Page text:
3. Match Analysis:  We charted a few points from  a Gawad/Willstrop match emphasizing how important it is to be VERY SPECIFIC when analyzing one’s own matches. This document outlines how to focus in on a specific match analysis topic using the Zonal Model (graphic above):  Squash Tagging Panels Zone Model.

Friday, June 19, 2020 11:30-12:30

Topic One: Plan B

Squash campers discussed “what to do, and what to focus on” when everything goes wrong in a match. Tim pointed out that these ideas are placed in the “Distraction Control/Refocus part of the Squash Focus Plan.

Topic Two: What to do after a bad loss

Squash Campers discussed their approach to practicing and playing the next tournament after a bad loss or “bad” tournament.  Here are two forms we can use to help evaluate our performance, focus plan and mental performance after a match (we have already seen the IPS monitoring form in our “Best/Worst” discussion above):

IPS Rating Card


Topic Three – Your attitude towards the importance of winning in squash.

Squash campers rated the importance of winning: the average for the group was about 6-7 on a 10-point scale.  Tim stated that sport psychology research indicates (paradoxically) that placing too much importance on winning (versus the process/task of improving) can lead to problems such as:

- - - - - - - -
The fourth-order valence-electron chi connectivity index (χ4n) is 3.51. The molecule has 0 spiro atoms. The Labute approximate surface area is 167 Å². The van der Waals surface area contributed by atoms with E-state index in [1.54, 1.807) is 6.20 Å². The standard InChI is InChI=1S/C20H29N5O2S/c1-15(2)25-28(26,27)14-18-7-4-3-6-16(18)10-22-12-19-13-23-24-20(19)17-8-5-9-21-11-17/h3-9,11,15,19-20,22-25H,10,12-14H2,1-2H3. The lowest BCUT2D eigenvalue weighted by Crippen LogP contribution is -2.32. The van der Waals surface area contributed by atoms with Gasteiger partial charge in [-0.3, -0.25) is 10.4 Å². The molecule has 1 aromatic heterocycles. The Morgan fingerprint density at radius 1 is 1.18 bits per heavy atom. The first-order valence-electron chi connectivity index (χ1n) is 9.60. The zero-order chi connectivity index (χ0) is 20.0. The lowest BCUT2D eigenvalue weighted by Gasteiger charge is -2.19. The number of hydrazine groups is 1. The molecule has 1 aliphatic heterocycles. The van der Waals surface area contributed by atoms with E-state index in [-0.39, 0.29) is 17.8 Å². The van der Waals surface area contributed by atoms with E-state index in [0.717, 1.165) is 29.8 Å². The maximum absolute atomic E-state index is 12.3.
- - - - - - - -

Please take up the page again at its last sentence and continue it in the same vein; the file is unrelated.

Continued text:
• not trying when losing – giving up – not fighting till the end
  • getting highly anxious before important matches
  • not practicing hard when things are not going well

Here is a link to a very short online questionnaire to help you determine (in a scientific way) how much importance you put on winning (“Ego” scale in the questionnaire) versus the process of improving (“task” scale in the questionnaire):  Task & Ego Questionnaire.

Monday, June 22, 2020  12:00 – 12:30

  • Tim reviewed last week’s session and reinforced the main goal of our work together:  to use mental skills to help us perform better and be satisfied with our squash training.
  • We all went to the Task & Ego Questionnaire link and completed the TEOSQ to determine our attitude towards the importance of winning  (Ego scale) versus the importance of focusing on the process (Task scale) of improving & playing squash.

What do your results mean?